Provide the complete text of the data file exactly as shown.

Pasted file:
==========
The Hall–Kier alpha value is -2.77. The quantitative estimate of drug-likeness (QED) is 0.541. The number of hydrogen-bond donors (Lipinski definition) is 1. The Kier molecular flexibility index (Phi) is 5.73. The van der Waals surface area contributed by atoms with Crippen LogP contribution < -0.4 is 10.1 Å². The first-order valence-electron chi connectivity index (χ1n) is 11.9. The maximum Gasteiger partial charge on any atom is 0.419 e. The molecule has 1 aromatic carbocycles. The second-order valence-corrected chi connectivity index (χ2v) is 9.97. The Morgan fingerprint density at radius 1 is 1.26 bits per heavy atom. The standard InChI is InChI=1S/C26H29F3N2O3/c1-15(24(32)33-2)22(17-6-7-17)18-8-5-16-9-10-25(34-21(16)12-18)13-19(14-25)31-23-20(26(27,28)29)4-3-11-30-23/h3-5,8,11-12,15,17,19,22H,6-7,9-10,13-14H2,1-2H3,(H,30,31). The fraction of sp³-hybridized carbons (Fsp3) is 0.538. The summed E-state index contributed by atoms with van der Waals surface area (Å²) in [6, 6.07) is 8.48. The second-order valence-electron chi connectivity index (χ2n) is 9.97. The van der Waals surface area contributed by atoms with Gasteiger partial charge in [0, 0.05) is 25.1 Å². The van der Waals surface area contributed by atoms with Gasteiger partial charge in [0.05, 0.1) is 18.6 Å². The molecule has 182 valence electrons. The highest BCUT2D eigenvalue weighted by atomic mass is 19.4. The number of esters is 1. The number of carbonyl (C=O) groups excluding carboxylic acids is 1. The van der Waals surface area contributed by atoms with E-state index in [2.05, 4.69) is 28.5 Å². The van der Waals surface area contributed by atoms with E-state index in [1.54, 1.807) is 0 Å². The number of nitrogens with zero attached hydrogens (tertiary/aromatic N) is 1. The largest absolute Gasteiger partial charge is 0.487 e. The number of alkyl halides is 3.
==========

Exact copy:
The Hall–Kier alpha value is -2.77. The quantitative estimate of drug-likeness (QED) is 0.541. The number of hydrogen-bond donors (Lipinski definition) is 1. The Kier molecular flexibility index (Phi) is 5.73. The van der Waals surface area contributed by atoms with Crippen LogP contribution < -0.4 is 10.1 Å². The first-order valence-electron chi connectivity index (χ1n) is 11.9. The maximum Gasteiger partial charge on any atom is 0.419 e. The molecule has 1 aromatic carbocycles. The second-order valence-corrected chi connectivity index (χ2v) is 9.97. The Morgan fingerprint density at radius 1 is 1.26 bits per heavy atom. The standard InChI is InChI=1S/C26H29F3N2O3/c1-15(24(32)33-2)22(17-6-7-17)18-8-5-16-9-10-25(34-21(16)12-18)13-19(14-25)31-23-20(26(27,28)29)4-3-11-30-23/h3-5,8,11-12,15,17,19,22H,6-7,9-10,13-14H2,1-2H3,(H,30,31). The fraction of sp³-hybridized carbons (Fsp3) is 0.538. The summed E-state index contributed by atoms with van der Waals surface area (Å²) in [6, 6.07) is 8.48. The second-order valence-electron chi connectivity index (χ2n) is 9.97. The van der Waals surface area contributed by atoms with Gasteiger partial charge in [0, 0.05) is 25.1 Å². The van der Waals surface area contributed by atoms with Gasteiger partial charge in [0.05, 0.1) is 18.6 Å². The molecule has 182 valence electrons. The highest BCUT2D eigenvalue weighted by atomic mass is 19.4. The number of esters is 1. The number of carbonyl (C=O) groups excluding carboxylic acids is 1. The van der Waals surface area contributed by atoms with E-state index in [2.05, 4.69) is 28.5 Å². The van der Waals surface area contributed by atoms with E-state index in [1.54, 1.807) is 0 Å². The number of nitrogens with zero attached hydrogens (tertiary/aromatic N) is 1. The largest absolute Gasteiger partial charge is 0.487 e. The number of alkyl halides is 3.